Lest you think I’ve just been slacking on my blog over the last week, I should tell you that I finally took some time off to enjoy a week of tent camping with my family and dear friends. We camped on one family’s gold mining claim along the Hopkins Creek, a tributary to the Feather River in the Sierra Mountains of Northern California. Complete bliss. Also referred to as Quincy. Though this was only my second Quincy camping trip (first about 25 years ago,) most of the families have been going annually for 30 years. My husband has taken our kids there every summer since they were tots.I wanted to share a few shots from the trip- and to reward you for sitting through my vacation photos, a free digital download is awaiting you at the end!
Reclined in a camp chair, I read along the creek’s bank to the sound of rushing water. A Lineage of Grace by Francine Rivers was my book of choice for the week.Does anything taste better than camp coffee in the morning? I don’t think so.We 4-wheel climbed up a very treacherous mountain road only to find a favorite swimming hole had all but dried up.Nelson Creek, another favorite swimming, bathing and fishing hole, was a pure oasis, and a hike I’ll not soon forget.Breakfasts and dinners are scheduled and divided up among the families. My husband is an incredible cast iron chef. He made Biscuits & Gravy, Chicken Pot Pie, Mexican Lasagna, Pulled Pork w/Polenta, Apple Pie and Blackberry Crisp. Heavenly.This was Charlotte’s first camping experience. No stick was safe.God’s beauty was in all things everywhere.Friendship anklets were crafted. I brought along my Sharpies for camp tattoos (see more Sharpie tattoos here.) The teenage girls requested matching script.A henna hand…and a half sleeve.This beautiful serving table flower arrangement was picked by camper Lisa.Fly fishing is the camp sport at Quincy. My son and friend fished up and down the creek for miles and miles on most days.This was a rare sighting of our dogs not running around, (photo taken by my daughter, Jamie.) Quincy is a 24-hour playground for pups.Though we all camped in standard issue Coleman-style shelters, in keeping with the tent theme, here are some sweet vintage illustrations for you to enjoy. Click on the image below for a FREE PDF file of clip art (c.1920) and a rustic wood typeface (c. 1880) from my antique book library.
A couple of years ago, while stripping old spools of their brittle thread, I crafted a series of colorful thread nests. Today, I took that project a step further and included the original spools, with thread remaining, as a part of each finished piece.
My tiny nests spun from the thread on the spools reminds me so much of a favorite book I read to my kids, No Roses for Harry!. It’s the sweetest story of the gift of a rose patterned sweater gifted to Harry the Dog from Grandma. Harry hated that sweater and was trying everything he could to “loose” it, but the children kept finding it and giving it back to him. (Spoiler alert…) One day while in the park a bird took hold of one tiny string coming from Harry’s sweater and flew away with it, unraveling the sweater completely. Harry was delighted! Later, he led his family to the tree to discover that the bird had made a rose patterned nest with the yarn from Harry’s sweater.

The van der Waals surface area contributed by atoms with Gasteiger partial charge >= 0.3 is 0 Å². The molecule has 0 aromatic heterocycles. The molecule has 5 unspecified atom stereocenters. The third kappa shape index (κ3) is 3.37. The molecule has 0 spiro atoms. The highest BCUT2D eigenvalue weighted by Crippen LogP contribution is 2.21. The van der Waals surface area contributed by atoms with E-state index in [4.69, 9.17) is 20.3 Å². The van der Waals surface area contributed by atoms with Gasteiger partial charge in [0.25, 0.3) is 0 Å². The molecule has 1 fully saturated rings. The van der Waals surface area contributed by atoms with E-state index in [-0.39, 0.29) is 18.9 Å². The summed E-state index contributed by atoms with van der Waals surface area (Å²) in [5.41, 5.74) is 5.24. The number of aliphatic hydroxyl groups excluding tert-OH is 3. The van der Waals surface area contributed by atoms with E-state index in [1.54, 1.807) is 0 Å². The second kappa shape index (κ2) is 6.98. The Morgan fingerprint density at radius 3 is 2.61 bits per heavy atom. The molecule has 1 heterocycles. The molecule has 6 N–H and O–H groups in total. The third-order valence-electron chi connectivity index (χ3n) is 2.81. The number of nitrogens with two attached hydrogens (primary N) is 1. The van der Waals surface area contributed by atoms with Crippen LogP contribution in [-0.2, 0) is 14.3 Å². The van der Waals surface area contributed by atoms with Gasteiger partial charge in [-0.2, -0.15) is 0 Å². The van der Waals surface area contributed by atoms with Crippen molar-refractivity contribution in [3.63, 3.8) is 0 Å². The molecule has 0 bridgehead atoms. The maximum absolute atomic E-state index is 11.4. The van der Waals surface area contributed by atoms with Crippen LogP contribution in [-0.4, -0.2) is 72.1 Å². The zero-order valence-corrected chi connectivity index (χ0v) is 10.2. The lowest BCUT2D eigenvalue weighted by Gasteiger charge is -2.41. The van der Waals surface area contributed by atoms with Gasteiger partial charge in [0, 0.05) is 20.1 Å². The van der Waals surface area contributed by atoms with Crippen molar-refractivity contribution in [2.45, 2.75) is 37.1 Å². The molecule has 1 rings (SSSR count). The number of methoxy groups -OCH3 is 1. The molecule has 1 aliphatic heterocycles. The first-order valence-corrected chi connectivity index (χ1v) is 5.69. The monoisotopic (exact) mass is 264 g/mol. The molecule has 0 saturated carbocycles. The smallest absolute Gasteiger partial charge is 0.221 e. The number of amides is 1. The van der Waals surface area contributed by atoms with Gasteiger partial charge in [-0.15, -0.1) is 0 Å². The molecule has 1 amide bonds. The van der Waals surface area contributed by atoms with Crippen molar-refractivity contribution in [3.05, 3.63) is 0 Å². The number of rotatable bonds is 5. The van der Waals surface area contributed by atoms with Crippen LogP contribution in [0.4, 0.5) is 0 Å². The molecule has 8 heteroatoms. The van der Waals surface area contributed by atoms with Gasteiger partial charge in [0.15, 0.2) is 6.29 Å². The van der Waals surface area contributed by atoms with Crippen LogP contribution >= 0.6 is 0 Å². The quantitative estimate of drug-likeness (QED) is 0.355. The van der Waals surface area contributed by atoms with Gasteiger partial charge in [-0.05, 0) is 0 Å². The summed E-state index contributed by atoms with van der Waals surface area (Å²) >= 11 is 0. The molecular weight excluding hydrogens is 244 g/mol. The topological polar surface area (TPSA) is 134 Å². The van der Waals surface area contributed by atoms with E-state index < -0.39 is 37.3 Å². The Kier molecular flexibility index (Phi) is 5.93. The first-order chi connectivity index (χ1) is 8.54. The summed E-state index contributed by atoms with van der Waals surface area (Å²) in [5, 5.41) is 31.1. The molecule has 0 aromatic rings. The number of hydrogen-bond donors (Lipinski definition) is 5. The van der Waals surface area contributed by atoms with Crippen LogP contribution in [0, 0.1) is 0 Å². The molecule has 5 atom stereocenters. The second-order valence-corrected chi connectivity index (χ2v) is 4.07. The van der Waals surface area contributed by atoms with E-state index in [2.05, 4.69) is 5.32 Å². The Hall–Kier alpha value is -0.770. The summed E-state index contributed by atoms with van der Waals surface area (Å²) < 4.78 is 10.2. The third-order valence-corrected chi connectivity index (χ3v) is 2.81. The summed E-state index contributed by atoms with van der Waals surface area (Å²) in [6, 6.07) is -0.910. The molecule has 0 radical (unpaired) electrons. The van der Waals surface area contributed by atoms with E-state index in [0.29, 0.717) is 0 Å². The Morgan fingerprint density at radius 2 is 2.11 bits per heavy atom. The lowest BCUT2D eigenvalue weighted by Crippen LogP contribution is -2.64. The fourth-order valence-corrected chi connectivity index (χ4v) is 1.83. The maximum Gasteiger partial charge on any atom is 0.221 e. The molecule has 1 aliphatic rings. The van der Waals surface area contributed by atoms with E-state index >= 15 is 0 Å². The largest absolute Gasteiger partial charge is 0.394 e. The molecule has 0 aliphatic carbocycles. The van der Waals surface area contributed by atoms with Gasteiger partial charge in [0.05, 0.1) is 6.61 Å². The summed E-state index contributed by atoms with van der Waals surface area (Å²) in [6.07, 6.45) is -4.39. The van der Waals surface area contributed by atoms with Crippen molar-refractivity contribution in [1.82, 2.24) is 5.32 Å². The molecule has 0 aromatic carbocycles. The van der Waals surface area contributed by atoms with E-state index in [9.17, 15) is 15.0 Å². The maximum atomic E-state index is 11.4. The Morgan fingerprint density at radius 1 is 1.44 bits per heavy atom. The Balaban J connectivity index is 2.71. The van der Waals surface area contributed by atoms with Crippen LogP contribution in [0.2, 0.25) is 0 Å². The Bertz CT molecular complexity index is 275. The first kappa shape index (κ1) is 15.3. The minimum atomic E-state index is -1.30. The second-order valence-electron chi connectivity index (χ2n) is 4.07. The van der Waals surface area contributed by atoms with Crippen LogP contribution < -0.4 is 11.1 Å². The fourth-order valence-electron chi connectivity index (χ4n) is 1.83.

For the tiny spool nests I used little eggs that I purchased on Etsy.
I matched vintage spools of thread to Martha Stewart craft paint I had on hand, but most any acrylic paint will work just fine to paint the little eggs.I snipped several tiny twigs from the boxwood bushes in the yard, each with forked areas to hold the nests.I wrapped thread around two fingers multiple times, removed and molded the thread rolls into nests, this time using hot glue. I filled each nest with eggs, glued them into place and tucked the nests into the crooks of the branches. I ran the thread from the spool up and into the nest to finish. These would be fun little favors, place setting decorations or shadowbox decor. And though I prefer the sparseness of the bare branches, you could tiny leaves of small print fabric to enhance them. Here are my final spool nests:
Vintage thread spools can be found at thrift stores, and online at Etsy.com or Ebay. For more detailed instruction on thread nests, click HERE.
Pull out those vintage doilies you have tucked away, or pick up a few next time you’re out thrifting, and try this quick and simple T-shirt doily project using a basic top like the V-necks I buy at Target. For an easy tutorial with photos, visit my blog post over at SC Johnson Family Economics!
Also, please include your ideas for apparel embellishing in the comments of that post. I love reading your ideas!
Hi, I’m Cathe (pronounced the same as Cathy). I’m a graphic designer, crafter, creative blogger, & flea market enthusiast. I live just north of San Francisco in lovely Petaluma, California with my husband, Mr. Wonderful & our 3 awesome teenagers.
JustSomethingIMade.com is where I share creative ideas, crafty projects, original designs, artistic inspiration, product reviews and loads of free stuff! Thanks for visiting!